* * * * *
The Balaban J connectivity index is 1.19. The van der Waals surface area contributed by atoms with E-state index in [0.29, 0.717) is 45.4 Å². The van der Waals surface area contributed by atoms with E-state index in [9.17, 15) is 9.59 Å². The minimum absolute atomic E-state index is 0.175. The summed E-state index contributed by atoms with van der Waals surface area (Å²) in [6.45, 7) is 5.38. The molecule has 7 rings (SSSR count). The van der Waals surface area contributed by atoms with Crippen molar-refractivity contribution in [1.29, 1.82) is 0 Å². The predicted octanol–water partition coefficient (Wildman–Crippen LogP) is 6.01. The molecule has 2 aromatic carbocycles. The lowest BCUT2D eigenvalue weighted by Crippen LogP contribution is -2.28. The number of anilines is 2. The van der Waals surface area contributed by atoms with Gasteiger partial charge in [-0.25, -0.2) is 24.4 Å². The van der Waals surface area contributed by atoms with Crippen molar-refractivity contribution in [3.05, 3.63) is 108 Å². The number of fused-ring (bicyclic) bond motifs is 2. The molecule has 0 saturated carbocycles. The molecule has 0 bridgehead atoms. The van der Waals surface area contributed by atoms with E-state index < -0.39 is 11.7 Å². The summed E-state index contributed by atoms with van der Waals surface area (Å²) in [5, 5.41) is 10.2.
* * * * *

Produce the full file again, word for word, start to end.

The Balaban J connectivity index is 1.19. The van der Waals surface area contributed by atoms with E-state index in [0.29, 0.717) is 45.4 Å². The van der Waals surface area contributed by atoms with E-state index in [9.17, 15) is 9.59 Å². The minimum absolute atomic E-state index is 0.175. The summed E-state index contributed by atoms with van der Waals surface area (Å²) in [6.45, 7) is 5.38. The molecule has 7 rings (SSSR count). The van der Waals surface area contributed by atoms with Crippen molar-refractivity contribution in [1.29, 1.82) is 0 Å². The predicted octanol–water partition coefficient (Wildman–Crippen LogP) is 6.01. The molecule has 2 aromatic carbocycles. The lowest BCUT2D eigenvalue weighted by Crippen LogP contribution is -2.28. The number of anilines is 2. The van der Waals surface area contributed by atoms with Gasteiger partial charge in [-0.25, -0.2) is 24.4 Å². The van der Waals surface area contributed by atoms with Crippen molar-refractivity contribution in [3.05, 3.63) is 108 Å². The number of fused-ring (bicyclic) bond motifs is 2. The molecule has 0 saturated carbocycles. The molecule has 0 bridgehead atoms. The van der Waals surface area contributed by atoms with E-state index < -0.39 is 11.7 Å². The summed E-state index contributed by atoms with van der Waals surface area (Å²) in [5, 5.41) is 10.2.